Middle East Cyber War Update

Another week of Cyber War in the Middle East…

Another week in which pro Israeli hackers seem to have disappeared, and hence have apparently left the scene to Pro Palestine hackers, although not so many high-profile actions have been reported in this period. The only exception to this schema is represented by Mauritania Hacker Team who dumped 4000 login accounts from Microsoft Israel Dynamics CRM Online website. This action is particularly significant… Not because it targeted a Cloud service, and not even because it targeted a Microsoft Cloud Service, but most of all because on the wake of the multiple dumps performed by Pro Arab hackers against Israel (among which the dump to the Microsoft Cloud Service was only the latest), the Israel’s Justice Ministry has releases guidelines forbidding unnecessary collection of personal national identification numbers. This is the first time in which the aftermath of a Cyber War has direct implications on everyday life.

From this point of view the wars fought on the cyber domain are completely different from the wars fought on the real world… In the cyber battlefield the civilians are the primary targets (since they have their personal data dumped) and not collateral victims…

Read the complete timeline of the Middle East Cyber War at this link and follow @paulsparrows on Twitter for the latest updates.

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1-15 November 2013 Cyber Attacks Timeline

It’s time for the summary of the main cyber attacks occurred in the first half of November and reported on the news.

These fifteen days have been particularly troubled from an information security perspective, having left to the records several remarkable breaches: LoyaltyBuild, affecting potentially 1.12 million individuals, CorporateCarOnline.com (850,000 individuals), MacRumors (850,000 individuals) and, last but not least, vBulletin (860,000 users affected). A damage report which appears really devastating.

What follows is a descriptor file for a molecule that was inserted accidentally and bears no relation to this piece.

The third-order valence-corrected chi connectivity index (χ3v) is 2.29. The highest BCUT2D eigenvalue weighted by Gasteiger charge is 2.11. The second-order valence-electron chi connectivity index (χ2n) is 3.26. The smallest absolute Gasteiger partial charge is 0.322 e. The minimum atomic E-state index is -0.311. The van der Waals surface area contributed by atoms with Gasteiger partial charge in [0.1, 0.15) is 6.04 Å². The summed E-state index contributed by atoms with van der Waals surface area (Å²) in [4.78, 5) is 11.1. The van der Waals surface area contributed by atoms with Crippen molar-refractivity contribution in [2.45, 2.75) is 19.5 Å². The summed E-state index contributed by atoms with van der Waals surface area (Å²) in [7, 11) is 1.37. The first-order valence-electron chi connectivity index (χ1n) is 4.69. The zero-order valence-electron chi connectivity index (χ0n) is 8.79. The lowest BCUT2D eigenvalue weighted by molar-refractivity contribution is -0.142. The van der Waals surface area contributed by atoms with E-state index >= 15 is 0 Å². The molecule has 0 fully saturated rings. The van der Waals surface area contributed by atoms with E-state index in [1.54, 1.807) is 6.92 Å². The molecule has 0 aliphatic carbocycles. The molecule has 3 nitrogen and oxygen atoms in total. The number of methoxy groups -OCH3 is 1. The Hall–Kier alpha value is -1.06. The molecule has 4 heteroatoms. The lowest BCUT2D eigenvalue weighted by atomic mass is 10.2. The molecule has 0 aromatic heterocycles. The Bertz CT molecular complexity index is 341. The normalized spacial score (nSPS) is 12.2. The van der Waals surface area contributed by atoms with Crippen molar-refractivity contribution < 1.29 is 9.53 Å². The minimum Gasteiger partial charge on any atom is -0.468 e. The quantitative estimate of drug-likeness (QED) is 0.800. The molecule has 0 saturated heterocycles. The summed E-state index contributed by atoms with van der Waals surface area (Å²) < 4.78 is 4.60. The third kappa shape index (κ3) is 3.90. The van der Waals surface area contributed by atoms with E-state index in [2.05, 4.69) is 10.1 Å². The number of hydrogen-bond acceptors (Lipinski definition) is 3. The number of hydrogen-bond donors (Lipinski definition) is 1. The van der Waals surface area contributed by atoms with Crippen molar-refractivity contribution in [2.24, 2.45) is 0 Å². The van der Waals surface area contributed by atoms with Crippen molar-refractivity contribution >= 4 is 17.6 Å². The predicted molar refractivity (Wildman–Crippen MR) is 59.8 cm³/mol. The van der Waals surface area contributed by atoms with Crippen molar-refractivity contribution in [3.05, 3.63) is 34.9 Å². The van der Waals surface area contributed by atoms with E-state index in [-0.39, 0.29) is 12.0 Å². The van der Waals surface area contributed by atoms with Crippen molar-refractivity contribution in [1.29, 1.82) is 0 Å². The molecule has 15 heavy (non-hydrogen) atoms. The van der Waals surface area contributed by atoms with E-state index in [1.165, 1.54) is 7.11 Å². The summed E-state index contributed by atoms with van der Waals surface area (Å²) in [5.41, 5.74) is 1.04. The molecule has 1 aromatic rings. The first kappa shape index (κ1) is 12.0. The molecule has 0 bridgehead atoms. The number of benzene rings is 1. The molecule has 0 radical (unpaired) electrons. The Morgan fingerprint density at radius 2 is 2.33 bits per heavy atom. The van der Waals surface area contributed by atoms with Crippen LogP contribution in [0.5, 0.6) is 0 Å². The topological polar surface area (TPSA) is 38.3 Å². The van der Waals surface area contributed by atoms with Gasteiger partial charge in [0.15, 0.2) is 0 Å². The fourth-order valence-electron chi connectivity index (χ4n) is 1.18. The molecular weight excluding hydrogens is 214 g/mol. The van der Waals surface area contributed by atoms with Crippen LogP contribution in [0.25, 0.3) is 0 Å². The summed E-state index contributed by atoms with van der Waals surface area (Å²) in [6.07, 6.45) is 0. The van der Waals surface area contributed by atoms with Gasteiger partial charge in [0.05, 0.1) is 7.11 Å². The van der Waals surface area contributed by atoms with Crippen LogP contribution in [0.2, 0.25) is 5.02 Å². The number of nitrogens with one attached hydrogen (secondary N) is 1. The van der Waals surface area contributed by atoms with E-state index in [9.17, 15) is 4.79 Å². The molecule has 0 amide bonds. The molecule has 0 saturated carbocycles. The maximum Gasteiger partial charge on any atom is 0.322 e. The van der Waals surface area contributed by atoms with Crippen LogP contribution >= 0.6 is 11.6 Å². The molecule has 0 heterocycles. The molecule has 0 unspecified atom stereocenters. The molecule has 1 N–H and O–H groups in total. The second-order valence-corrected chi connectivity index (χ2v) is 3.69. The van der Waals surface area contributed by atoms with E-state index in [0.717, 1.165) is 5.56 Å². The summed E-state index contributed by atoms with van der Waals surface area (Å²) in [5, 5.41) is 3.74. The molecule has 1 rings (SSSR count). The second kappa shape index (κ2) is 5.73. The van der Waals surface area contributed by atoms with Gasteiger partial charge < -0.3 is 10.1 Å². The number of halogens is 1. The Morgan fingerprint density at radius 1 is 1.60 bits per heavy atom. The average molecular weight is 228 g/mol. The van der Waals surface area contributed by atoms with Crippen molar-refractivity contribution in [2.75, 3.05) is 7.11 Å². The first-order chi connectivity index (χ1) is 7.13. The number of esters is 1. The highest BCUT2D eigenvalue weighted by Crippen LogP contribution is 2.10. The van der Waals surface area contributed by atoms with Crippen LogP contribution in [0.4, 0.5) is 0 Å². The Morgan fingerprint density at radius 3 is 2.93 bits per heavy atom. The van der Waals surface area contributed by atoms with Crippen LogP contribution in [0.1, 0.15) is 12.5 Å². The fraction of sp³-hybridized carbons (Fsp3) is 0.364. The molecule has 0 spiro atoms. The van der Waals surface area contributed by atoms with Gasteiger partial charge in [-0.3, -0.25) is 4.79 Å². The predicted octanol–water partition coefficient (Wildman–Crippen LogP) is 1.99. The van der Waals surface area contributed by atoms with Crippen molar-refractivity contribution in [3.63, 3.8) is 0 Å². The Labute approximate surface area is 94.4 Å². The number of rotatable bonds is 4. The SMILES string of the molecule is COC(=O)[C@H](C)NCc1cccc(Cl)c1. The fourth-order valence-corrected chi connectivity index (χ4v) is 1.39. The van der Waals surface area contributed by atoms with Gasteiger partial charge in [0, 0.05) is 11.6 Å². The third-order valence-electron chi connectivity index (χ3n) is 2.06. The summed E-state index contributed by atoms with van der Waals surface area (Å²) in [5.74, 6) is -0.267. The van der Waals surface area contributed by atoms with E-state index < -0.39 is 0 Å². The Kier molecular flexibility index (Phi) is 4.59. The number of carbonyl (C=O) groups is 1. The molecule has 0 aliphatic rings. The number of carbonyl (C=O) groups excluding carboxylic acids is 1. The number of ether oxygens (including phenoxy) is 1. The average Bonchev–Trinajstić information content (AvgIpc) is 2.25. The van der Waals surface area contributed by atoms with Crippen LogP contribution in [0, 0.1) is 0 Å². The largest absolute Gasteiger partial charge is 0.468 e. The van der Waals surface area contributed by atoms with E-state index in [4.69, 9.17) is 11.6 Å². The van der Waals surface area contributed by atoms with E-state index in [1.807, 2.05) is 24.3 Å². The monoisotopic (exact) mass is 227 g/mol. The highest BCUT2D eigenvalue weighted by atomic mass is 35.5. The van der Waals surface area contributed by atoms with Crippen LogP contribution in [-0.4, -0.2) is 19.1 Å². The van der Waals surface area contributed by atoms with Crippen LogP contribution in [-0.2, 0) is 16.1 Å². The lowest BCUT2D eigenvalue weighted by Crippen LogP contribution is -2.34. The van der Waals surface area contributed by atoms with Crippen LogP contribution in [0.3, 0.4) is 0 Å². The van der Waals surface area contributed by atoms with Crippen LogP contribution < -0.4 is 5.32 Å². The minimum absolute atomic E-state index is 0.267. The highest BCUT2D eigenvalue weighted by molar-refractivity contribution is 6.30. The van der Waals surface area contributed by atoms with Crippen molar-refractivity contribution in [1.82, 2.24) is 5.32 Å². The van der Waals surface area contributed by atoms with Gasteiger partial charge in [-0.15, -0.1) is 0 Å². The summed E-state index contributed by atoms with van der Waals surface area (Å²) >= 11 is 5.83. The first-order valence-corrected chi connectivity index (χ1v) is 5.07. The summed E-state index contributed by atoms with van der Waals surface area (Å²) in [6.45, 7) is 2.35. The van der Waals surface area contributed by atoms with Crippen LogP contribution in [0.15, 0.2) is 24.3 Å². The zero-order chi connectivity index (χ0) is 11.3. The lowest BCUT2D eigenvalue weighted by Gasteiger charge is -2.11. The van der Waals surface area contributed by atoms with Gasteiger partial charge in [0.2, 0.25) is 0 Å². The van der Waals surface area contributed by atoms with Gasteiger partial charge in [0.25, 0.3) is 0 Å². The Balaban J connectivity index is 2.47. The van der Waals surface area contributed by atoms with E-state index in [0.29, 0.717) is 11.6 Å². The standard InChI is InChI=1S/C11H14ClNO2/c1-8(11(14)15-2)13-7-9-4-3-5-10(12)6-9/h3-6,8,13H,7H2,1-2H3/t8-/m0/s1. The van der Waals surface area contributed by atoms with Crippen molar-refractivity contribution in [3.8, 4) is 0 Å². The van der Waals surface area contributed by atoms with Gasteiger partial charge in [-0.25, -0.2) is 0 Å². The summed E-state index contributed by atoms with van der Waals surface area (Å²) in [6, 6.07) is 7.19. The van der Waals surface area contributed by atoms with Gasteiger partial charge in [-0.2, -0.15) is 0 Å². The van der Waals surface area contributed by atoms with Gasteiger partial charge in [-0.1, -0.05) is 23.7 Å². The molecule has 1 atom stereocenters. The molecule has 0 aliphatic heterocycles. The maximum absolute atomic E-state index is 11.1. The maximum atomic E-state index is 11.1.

But even hacktivists have been particularly active: several operations have been carried on by the Anonymous all over the world (Italy, UK, Singapore, Japan, Philippines and Ukraine). One in particular (by Indonesian hacktivists against Australian targets) has apparently created a fracture inside the collective.

Last but not least, the chronicles report the latest hack of the Syrian Electronic Army against VICE and a new wave of attacks of Pakistani hackers against Indian targets.

As usual, if you want to have an idea of how fragile our data are inside the cyberspace, have a look at the timelines of the main Cyber Attacks in 2011, 2012 and now 2013 (regularly updated). You may also want to have a look at the Cyber Attack Statistics, and follow @paulsparrows on Twitter for the latest updates.

Also, feel free to submit remarkable incidents that in your opinion deserve to be included in the timelines (and charts).1-15 November 2013 Cyber Attacks Timeline

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